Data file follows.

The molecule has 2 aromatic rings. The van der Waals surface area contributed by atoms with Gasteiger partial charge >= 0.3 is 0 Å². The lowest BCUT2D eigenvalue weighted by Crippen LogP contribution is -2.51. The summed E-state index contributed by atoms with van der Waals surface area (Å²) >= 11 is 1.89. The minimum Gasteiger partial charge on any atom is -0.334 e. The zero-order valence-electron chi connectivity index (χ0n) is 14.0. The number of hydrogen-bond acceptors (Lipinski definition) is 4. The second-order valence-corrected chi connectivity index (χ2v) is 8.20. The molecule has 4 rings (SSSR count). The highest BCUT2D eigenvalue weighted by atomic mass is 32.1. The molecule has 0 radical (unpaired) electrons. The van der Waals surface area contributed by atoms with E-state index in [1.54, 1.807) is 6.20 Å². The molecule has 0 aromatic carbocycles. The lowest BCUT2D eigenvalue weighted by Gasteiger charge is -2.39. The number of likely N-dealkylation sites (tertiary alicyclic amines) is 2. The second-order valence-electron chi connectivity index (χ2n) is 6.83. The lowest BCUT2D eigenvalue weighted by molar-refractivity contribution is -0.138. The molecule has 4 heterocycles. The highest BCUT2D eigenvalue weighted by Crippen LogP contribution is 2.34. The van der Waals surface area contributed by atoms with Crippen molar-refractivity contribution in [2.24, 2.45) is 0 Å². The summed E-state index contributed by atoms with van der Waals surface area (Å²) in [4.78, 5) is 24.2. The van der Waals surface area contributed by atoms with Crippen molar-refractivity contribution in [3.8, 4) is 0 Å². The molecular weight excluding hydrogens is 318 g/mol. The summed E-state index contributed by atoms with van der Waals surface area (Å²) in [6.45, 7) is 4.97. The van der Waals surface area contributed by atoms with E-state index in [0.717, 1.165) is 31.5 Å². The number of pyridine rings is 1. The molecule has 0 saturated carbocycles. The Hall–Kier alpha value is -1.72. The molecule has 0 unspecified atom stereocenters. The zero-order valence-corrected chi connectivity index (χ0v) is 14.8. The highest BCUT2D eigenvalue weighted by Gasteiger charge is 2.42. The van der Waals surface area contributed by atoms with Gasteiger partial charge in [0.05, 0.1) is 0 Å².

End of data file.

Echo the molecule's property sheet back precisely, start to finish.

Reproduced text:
The molecule has 2 aromatic rings. The van der Waals surface area contributed by atoms with Gasteiger partial charge >= 0.3 is 0 Å². The lowest BCUT2D eigenvalue weighted by Crippen LogP contribution is -2.51. The summed E-state index contributed by atoms with van der Waals surface area (Å²) >= 11 is 1.89. The minimum Gasteiger partial charge on any atom is -0.334 e. The zero-order valence-electron chi connectivity index (χ0n) is 14.0. The number of hydrogen-bond acceptors (Lipinski definition) is 4. The second-order valence-corrected chi connectivity index (χ2v) is 8.20. The molecule has 4 rings (SSSR count). The highest BCUT2D eigenvalue weighted by atomic mass is 32.1. The molecule has 0 radical (unpaired) electrons. The van der Waals surface area contributed by atoms with E-state index in [1.54, 1.807) is 6.20 Å². The molecule has 0 aromatic carbocycles. The lowest BCUT2D eigenvalue weighted by Gasteiger charge is -2.39. The number of likely N-dealkylation sites (tertiary alicyclic amines) is 2. The second-order valence-electron chi connectivity index (χ2n) is 6.83. The lowest BCUT2D eigenvalue weighted by molar-refractivity contribution is -0.138. The molecule has 4 heterocycles. The highest BCUT2D eigenvalue weighted by Crippen LogP contribution is 2.34. The van der Waals surface area contributed by atoms with Crippen molar-refractivity contribution in [2.24, 2.45) is 0 Å². The summed E-state index contributed by atoms with van der Waals surface area (Å²) in [4.78, 5) is 24.2. The van der Waals surface area contributed by atoms with Crippen molar-refractivity contribution in [3.8, 4) is 0 Å². The molecular weight excluding hydrogens is 318 g/mol. The summed E-state index contributed by atoms with van der Waals surface area (Å²) in [6.45, 7) is 4.97. The van der Waals surface area contributed by atoms with E-state index in [0.717, 1.165) is 31.5 Å². The number of pyridine rings is 1. The molecule has 0 saturated carbocycles. The Hall–Kier alpha value is -1.72. The molecule has 0 unspecified atom stereocenters. The zero-order valence-corrected chi connectivity index (χ0v) is 14.8. The highest BCUT2D eigenvalue weighted by Gasteiger charge is 2.42. The van der Waals surface area contributed by atoms with Gasteiger partial charge in [0.05, 0.1) is 0 Å².